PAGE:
that US grain handlers can efficiently and economically segregate GE
and non-GE grain varieties by simply designating specific grain
elevators, grain processing plants, and transportation facilities as
either GE or non-GE.

* Government officials in Taiwan announced Oct. 17 that they will
follow the lead of other Asian and Pacific countries and require
mandatory labeling of food with genetically engineered ingredients.
According to officials, labeling requirements will come into force in
2001-with similar measures being implemented in South Korea and Japan.
Taiwan is a major importer of US grains, importing over 4.5 million
metric tons of corn last year. According to Cropchoice News, "The
government's decision is in response to intense pressure and follows
publication of a Gallup poll in which 74% of Taiwanese said they
expected the government to require labels on GMO food." According to
Reuters news agency, Uni-Food Enterprises, Taiwan's largest food
company, reacted to the news by promising to comply with the labeling
requirements and move toward using non-genetically engineered
ingredients. Uni-Food Enterprises, with $2.6 billion in annual sales,
produces animal feeds, dairy products, frozen foods, instant noodles,
and soft drinks.

Japan Says No Thanks

* According to an Associated Press story Oct. 25, Japanese authorities
have warned the United States not to export StarLink corn to Japan.
Government officials were embarrassed after a public interest group,
the Consumers Union of Japan, announced in Tokyo that it had found
traces of StarLink corn in snack foods sold in Japanese stores as well
as in imported animal feed. StarLink corn is prohibited in both human
and animal feed in Japan. An earlier AP story on Oct. 24 reported that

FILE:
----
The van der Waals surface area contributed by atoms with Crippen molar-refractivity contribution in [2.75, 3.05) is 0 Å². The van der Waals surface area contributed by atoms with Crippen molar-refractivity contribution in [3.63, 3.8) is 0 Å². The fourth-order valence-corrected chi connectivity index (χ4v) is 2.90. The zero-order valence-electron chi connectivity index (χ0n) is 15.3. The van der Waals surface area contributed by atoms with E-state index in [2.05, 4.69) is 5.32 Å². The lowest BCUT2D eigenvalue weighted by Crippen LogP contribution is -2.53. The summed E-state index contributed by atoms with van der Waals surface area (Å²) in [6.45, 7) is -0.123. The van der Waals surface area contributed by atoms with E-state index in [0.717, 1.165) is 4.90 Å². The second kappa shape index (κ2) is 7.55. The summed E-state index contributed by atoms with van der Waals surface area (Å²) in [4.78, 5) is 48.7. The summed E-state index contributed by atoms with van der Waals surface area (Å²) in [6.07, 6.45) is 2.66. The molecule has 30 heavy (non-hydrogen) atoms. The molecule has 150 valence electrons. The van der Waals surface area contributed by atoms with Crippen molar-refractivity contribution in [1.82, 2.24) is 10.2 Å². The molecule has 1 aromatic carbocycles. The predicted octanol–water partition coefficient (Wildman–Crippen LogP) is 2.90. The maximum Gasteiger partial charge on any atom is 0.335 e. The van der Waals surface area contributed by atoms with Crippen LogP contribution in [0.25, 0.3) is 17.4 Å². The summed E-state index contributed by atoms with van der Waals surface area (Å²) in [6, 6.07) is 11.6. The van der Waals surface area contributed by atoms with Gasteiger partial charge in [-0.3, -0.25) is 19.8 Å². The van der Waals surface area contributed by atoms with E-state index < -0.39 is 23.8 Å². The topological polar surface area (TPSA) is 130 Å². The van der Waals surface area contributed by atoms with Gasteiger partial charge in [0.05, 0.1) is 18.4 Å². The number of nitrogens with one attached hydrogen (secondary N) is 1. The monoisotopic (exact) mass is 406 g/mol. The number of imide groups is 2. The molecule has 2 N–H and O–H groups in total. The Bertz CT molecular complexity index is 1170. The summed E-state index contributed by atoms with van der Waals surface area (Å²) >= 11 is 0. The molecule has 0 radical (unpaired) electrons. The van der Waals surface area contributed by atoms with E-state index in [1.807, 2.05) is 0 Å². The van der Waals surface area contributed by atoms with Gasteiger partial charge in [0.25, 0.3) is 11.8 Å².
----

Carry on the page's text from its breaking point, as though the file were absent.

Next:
an entire 55,000 ton shipload of US corn destined for Japan was
rejected after testing positive for StarLink, "sending shock waves
through importers in Japan as well as other Asian countries such as
South Korea and Taiwan." According to the AP "Japan imports about 60
percent of its food, much of it from the United States. In 1999, Japan
imported 15.9 million tons of corn from the United States, including
10.8 million tons for animal feed, the Foreign Ministry said. The
remaining 5.1 million tons were for food, mostly for corn starch."
Korea imports about eight million tons of corn per year from the US.
The Consumers Union of Japan and allied consumer groups in South Korea
are calling for a moratorium on the importation of all GE foods into
their countries. In a recent poll 82% of Japanese consumers said they
were opposed to genetically engineered food-the highest level of
resistance in the world.

*Worried officials from the U.S. Grains Council and the National Corn
Growers Association, two major agribusiness trade association groups,
rushed to Tokyo in late September to outline industry plans to channel
StarLink into "approved markets" and keep it out of shipments to
Japan. The White House also dispatched a trade delegation to Europe.
According to, an "emergency meeting" took place in
Washington on Oct. 6 with agribusiness representatives meeting with
high officials from the Clinton and Gore administration. A National
Corn Growers Association official expressed the hope at this meeting
that Japan would soon approve StarLink for animal feed, but after the
recent developments in Japan, this scenario appears unlikely.

Latin Fallout

* The StarLink scandal has spread into Mexico and Latin America as
well, with TV coverage by networks such as Telemundo, Univision, and
CNN. According to Reuters, Mexico Greenpeace protesters on Oct. 11
"wearing white overalls and mime-like white masks entered an upscale
Mexico City supermarket and boldly labeled mainstream corn flour